Tuesday, October 26, 2010

I'm a KAF Fangirl

I'm a doofus. I know it. Other people get excited when their favorite band comes to town and they wait in line for hours for tickets. This weekend I got all giddy because one of my faves came to town and I got in to see them - for FREE!

What hot band, you ask? Um, it wasn't a band. It was a baking demo by King Arthur Flour. You see? I'm a doofus.

But I'm not alone. I really wasn't alone on Saturday. There were 300 other people just like me who filled the hotel conference room to capacity, eager to hear whatever the good people from King Arthur had to say on the topic of Pies and Tarts (the first session), and Yeasted Breads (the second session).

Susan Reid, who works as an instructor at their Baking Center in Vermont and develops recipes for The Baking Sheet, was our instructor. She's got tons of experience, a relaxed attitude to baking, and was really fun to watch as she prepared a pie crust for an apple pie. If you'd like to watch her and pick up a few pie crust pointers, she's got a great tutorial here.

She answered questions about what makes King Arthur flour special (consistency, high protein, and their pickiness, in a nutshell) and general baking question. After the demo, the ladies and their helpers unloaded a ton of door prizes - sacks of KA flour, scone mixes, treats from their sponsors, Hershey, Red Label Yeast, Cabot Cheese and items from the KA catalog (what I call the Wish List). Even though I didn't win a prize, I was happy with sponsor coupons, a dough scraper, and coupons from King Arthur. Yeah!

One of the things that KA does that is so great (or evil, depending on how chubby I'm feeling), is send out emails with links to recipes and pictures that make me whimper, "I want it NOW!" A recent email featured pumpkin scones. Good gosh, fabulous pumpkin scones that wouldn't leave my mind, but begged to be made. So I did. With my own pumpkin puree.

So, this post, besides being a tribute to one of my favorite baking companies, is also to let you know that if you've always wondered about how to turn your own pumpkin into puree, I've got a piece on just that subject over at Simple Bites. So skip over there, read all about it, then come back here and bake some scones. You know you want them!

Harvest Pumpkin Scones
- adapted from King Arthur Flour

2 3/4 cups King Arthur Unbleached All-Purpose Flour
1/3 cup sugar
1 tablespoon baking powder
3/4 teaspoon salt
3/4 teaspoon ground cinnamon
1/4 teaspoon ground ginger
1/4 teaspoon ground nutmeg
1/4 teaspoon ground allspice
1/2 cup cold butter
1 cup Cinnamon Flav-R-Bites
2/3 cup pumpkin puree
2 large eggs
coarse white sparkling sugar or cinnamon-sugar for topping

1) In a large mixing bowl, whisk together the flour, sugar, baking powder, salt, and spices.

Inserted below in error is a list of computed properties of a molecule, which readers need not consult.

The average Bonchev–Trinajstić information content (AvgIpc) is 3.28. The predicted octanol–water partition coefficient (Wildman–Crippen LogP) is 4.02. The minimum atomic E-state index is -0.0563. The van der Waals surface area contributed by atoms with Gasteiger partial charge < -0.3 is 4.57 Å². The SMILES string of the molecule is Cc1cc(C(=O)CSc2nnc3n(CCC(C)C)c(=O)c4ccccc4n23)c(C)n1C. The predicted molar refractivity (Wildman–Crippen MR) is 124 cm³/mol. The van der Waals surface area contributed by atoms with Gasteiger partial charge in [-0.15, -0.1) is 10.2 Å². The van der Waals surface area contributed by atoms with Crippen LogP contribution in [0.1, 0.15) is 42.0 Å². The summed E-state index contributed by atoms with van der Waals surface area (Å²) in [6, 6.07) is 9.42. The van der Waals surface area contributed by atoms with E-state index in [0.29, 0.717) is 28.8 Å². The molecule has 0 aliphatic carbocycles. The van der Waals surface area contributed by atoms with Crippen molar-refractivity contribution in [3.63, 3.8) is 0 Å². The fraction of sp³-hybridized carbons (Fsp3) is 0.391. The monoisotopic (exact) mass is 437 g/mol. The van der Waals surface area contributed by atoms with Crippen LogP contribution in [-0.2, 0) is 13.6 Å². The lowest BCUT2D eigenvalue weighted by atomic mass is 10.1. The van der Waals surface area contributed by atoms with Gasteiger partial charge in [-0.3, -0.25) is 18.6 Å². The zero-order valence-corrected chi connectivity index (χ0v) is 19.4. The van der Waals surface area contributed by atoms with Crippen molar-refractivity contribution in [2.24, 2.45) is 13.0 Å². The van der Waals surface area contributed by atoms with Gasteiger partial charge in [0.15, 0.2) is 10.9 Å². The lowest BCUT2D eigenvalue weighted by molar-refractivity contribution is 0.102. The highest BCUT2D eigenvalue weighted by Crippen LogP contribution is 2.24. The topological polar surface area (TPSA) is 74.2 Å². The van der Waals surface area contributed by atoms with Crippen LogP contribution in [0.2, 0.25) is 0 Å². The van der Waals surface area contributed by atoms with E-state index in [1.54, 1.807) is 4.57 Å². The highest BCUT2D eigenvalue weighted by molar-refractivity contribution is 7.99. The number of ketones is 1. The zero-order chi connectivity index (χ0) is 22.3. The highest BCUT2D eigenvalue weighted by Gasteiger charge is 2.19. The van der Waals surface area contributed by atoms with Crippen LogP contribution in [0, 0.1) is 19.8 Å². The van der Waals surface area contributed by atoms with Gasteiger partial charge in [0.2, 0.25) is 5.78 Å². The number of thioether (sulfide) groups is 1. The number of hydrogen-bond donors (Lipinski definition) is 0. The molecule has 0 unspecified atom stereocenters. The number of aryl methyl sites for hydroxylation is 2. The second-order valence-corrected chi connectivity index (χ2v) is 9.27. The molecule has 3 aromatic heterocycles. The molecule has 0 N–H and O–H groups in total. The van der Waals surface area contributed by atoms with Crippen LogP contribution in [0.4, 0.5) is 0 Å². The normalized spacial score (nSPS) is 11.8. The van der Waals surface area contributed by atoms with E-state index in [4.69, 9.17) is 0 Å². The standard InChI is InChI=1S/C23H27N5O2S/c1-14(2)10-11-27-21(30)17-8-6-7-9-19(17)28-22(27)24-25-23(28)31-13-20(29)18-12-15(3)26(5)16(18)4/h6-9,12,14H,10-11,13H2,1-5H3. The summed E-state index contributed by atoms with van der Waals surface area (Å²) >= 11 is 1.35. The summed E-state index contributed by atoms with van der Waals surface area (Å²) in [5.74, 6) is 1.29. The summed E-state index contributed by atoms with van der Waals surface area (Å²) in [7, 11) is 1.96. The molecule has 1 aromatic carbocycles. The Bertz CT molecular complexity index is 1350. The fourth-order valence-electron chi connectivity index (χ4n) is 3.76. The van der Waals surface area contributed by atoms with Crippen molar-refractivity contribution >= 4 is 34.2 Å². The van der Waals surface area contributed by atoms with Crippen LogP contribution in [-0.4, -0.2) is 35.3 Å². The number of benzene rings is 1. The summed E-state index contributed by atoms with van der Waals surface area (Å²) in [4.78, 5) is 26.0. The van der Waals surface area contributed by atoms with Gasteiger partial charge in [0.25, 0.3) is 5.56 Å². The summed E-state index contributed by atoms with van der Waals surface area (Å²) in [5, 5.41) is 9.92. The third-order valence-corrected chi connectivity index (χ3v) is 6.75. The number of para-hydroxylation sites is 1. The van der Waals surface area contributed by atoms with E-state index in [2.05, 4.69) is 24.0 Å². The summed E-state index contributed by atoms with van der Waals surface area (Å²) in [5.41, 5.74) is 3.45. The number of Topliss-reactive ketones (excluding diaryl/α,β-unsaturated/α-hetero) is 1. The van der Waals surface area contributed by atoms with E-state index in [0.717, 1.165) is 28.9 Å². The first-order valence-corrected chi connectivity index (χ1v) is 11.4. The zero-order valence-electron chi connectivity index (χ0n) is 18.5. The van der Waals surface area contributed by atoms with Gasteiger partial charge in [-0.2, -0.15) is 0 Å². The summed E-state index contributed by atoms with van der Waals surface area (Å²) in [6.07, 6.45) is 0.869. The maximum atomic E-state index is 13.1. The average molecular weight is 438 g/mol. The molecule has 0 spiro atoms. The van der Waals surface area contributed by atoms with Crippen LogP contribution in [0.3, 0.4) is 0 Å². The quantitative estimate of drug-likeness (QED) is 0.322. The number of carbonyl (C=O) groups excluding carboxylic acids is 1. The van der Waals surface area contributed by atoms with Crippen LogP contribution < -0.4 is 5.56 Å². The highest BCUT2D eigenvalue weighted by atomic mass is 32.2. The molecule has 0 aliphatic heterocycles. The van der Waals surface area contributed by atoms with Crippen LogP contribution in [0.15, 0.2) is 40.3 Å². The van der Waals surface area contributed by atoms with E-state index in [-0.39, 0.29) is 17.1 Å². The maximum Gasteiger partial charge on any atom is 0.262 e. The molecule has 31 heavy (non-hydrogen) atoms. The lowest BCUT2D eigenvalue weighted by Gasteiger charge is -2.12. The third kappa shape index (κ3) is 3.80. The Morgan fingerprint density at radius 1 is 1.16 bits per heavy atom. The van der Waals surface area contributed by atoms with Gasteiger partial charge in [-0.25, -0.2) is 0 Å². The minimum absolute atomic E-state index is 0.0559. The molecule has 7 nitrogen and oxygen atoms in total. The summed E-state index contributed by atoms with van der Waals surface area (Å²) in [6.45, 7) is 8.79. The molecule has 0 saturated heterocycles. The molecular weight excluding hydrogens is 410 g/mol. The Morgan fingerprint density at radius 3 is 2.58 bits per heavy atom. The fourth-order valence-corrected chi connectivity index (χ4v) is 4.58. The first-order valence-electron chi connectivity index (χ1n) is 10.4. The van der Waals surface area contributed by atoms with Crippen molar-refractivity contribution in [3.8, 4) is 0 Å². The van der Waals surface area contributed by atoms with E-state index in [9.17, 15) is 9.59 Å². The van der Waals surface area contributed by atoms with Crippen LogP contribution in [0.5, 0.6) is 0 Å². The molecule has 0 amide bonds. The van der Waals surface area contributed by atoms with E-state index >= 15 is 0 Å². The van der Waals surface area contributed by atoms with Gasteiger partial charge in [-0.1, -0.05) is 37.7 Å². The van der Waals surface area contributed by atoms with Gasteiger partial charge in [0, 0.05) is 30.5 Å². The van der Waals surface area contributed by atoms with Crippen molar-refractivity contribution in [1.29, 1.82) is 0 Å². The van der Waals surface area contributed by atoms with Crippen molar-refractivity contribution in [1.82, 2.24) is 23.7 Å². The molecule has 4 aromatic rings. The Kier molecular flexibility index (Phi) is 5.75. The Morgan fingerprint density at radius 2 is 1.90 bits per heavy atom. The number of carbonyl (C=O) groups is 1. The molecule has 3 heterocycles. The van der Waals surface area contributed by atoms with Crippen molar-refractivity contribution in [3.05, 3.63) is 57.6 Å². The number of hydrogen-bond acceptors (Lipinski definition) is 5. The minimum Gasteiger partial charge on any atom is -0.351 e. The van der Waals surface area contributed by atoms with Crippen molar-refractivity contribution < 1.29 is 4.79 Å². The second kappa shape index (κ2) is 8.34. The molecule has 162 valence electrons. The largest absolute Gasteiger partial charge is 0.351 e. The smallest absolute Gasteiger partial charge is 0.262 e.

2) Work in the butter just until the mixture is unevenly crumbly; it's OK for some larger chunks of butter to remain unincorporated.

3) Stir in the Cinnamon Flav-R-Bites. They look like cat kibble, but they're delicious. You'll want them in there. Trust me.

4) In a separate mixing bowl, whisk together the pumpkin and eggs till smooth.

5) Add the pumpkin/egg to the dry ingredients and stir until all is moistened and holds together.

6) Line a baking sheet with parchment; if you don't have parchment, just use it without greasing it. Sprinkle a bit of flour atop the parchment or pan.

7) Scrape the dough onto the floured parchment or pan, and divide it in half. Round each half into a 5 to 6" circle. The circles should be about 3/4" thick.

8) Brush each circle with milk, and sprinkle with coarse white sparkling sugar or cinnamon sugar, if desired.

9) Using a knife or bench knife that you've run under cold water, slice each circle into 6 wedges.

10) Carefully pull the wedges away from the center to separate them just a bit; there should be about 1/2" space between them, at their outer edges.

11) For best texture and highest rise, place the pan of scones in the freezer for 30 minutes, uncovered. While the scones are chilling, preheat the oven to 425°F.

12) Bake the scones for 22 to 25 minutes, or until they're golden brown and a toothpick inserted into the center of one comes out clean, with no wet crumbs. If you pull one of the scones away from the others, the edges should look baked through, not wet or doughy.

13) Remove the scones from the oven, and serve warm. Wrap any leftovers airtight, and store at room temperature. Reheat very briefly in the microwave, if desired.

Yield: 12 scones.

Monday, October 25, 2010

Comfortable Cakes

When I was in high school I'd amaze my friends and astound my teachers by wearing 4 inch heels. They were tall, black and spiky, and I loved them. Putting on a pair of outrageous shoes is the quickest way I know to feeling tall and sexy.

Unfortunately, I no longer wear those kind of shoes. It's not that I don't like them, it's just that most high-heeled shoes don't like me. Between having finicky knees, extremely high arches, and feet shaped like bricks, it's an exercise in pain to wear anything besides my everyday Dansko's or my workout shoes.

Cakes are kind of like shoes. There are the extravagant, over-the-top ones that you see on Ace of Cakes or on the Sunday Sweets section of Cake Wrecks. Sure, they turn heads and impress people, but I doubt that I'll ever attempt anything like that. They take waaaaaay too much time and effort for something that will be eaten in a matter of minutes.

Pump by Christian Louboutin, Cake by Marina Sousa of Just Cake

Then there are the comfy, everyday shoes of the cake world. The kind that you can serve to friends straight from the pan. Easy to make, bakes in just one pan, not pretentious or fancy, but oh so tasty. This is one of those cakes. You won't win awards with it, but you might well win hearts.